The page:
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Phillip Pearson

Posts: 1083
Nickname: myelin
Registered: Aug, 2003

Phillip Pearson is a Python hacker from New Zealand
High performance XML-RPC Posted: Oct 7, 2003 3:12 AM
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I was working on a standalone web server for XML-RPC a while back, writing in C++ for performance, and guessed that it might be capable of handling near 1000 hits/second.

Well, I just tried out the (BSD licensed) XMLRPC-C library, and it turns out that it includes a standalone web server that gets very close to that goal on my current Linux box (an Athlon XP 2000+).

Test setup: a single box, running both ApacheBench and the simple server example. I only have the one fast Linux box, so it had to be this way.

First test: time ab -n 5000 -p post.txt -T text/xml http://localhost:8080/RPC2:

This is a single test process hitting the server as fast as it can. Results: 722 hits/second. The server process was using somewhere in the 5-10% CPU range, the ApacheBench process was using 10-20%, and the rest was system.

Concurrency Level: 1
Time taken for tests: 6.923 seconds
Complete requests: 5000
Failed requests: 0
Broken pipe errors: 0
Total transferred: 1480000 bytes
Total POSTed: 1635000
HTML transferred: 700000 bytes
Requests per second: 722.23 [#/sec] (mean)
Time per request: 1.38 [ms] (mean)
Time per request: 1.38 [ms] (mean, across all concurrent requests)
Transfer rate: 213.78 [Kbytes/sec] received
                        236.17 kb/s sent
                        449.95 kb/s total
real 0m6.866s
user 0m0.200s
sys 0m1.440s

Those times suggest ApacheBench was sucking up 24% of the CPU at the time, so we might guess that the performance here could be as high as 722.23 / (1 - 0.24) = 950 hits per second.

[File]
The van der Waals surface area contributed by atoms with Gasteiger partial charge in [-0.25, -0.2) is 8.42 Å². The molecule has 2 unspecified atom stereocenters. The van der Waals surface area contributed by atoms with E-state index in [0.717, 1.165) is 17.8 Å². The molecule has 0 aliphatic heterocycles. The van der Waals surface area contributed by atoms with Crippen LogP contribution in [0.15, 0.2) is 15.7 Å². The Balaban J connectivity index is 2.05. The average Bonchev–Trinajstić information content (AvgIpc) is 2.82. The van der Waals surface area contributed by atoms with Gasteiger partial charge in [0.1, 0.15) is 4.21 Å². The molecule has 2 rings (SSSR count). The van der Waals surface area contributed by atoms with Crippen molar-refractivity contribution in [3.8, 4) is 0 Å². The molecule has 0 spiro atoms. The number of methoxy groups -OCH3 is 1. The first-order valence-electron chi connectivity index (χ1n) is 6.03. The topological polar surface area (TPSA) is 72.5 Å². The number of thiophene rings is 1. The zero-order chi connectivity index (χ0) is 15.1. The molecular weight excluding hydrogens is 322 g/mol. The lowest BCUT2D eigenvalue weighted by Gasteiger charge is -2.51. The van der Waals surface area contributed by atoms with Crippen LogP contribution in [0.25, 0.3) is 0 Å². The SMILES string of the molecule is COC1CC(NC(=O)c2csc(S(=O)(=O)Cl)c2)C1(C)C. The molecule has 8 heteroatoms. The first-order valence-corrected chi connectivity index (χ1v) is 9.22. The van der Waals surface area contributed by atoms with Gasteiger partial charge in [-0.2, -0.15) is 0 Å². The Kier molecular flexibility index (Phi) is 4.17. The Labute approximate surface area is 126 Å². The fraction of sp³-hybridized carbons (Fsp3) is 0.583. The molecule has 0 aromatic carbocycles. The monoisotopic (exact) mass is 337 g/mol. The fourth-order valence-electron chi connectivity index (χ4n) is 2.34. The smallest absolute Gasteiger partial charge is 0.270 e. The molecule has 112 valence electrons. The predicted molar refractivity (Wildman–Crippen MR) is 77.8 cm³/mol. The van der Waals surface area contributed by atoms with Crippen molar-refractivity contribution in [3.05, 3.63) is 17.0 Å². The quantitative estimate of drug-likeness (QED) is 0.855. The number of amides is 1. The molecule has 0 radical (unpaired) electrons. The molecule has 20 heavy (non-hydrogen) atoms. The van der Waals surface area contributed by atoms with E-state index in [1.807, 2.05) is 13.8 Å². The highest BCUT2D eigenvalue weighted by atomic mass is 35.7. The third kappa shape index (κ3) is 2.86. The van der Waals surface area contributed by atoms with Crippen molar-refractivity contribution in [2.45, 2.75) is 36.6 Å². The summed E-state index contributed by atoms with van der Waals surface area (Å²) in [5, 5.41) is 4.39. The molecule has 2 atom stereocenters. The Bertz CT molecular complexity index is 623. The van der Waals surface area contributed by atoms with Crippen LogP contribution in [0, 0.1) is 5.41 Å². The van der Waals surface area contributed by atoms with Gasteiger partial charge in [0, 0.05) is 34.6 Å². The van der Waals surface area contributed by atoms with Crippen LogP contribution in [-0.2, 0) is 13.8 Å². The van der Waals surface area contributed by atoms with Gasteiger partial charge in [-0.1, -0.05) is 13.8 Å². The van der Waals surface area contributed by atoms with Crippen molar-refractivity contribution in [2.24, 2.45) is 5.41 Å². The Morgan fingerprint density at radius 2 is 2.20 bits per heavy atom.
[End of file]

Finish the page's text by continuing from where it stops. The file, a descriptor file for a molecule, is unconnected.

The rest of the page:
Second test: time ab -n 5000 -c 100 -p post.txt -T text/xml http://localhost:8080/RPC2

Concurrency Level: 100
Time taken for tests: 14.792 seconds
Complete requests: 5000
Failed requests: 0
Broken pipe errors: 0
Total transferred: 1480000 bytes
Total POSTed: 1660506
HTML transferred: 700000 bytes
Requests per second: 338.02 [#/sec] (mean)
Time per request: 295.84 [ms] (mean)
Time per request: 2.96 [ms] (mean, across all concurrent requests)
Transfer rate: 100.05 [Kbytes/sec] received
                        112.26 kb/s sent
                        212.31 kb/s total
real 0m14.814s
user 0m0.660s
sys 0m7.820s

Here, the hits per second rate is way down, but those eight seconds spent in the system make it look very much like the hundred ApacheBench threads (processes?) were mostly responsible for this. Repeating the calculation from above, we might possibly get 338.02 / (1 - (0.660 + 7.820) / 14.814) = 791 hits/second with 100 concurrent clients.


People with underperforming XML-RPC web services might want to seriously consider coding part of their apps in C++ and using XMLRPC-C and the Abyss web server to run it all.

In particular, I remember this post by Dave Winer on, talking about their pub-sub hooks for RSS subscription. The SOAP meets RSS story on specifies the actual protocol, which is a little trickier to implement than what Dave describes in the message (as it requires the cloud to do the calls back rather than just manage a few lists).

We were talking about this on the pycs-devel mailing list a while back, I think, wondering whether it would make sense for pub-sub responses to go to your own community server, which has a good 'net connectin, and for you to pull them back down. For Radio and PyDS, you could return them as part of the response. In this case, the community server would really want to be quick, as it could potentially be working for tens of thousands of users.


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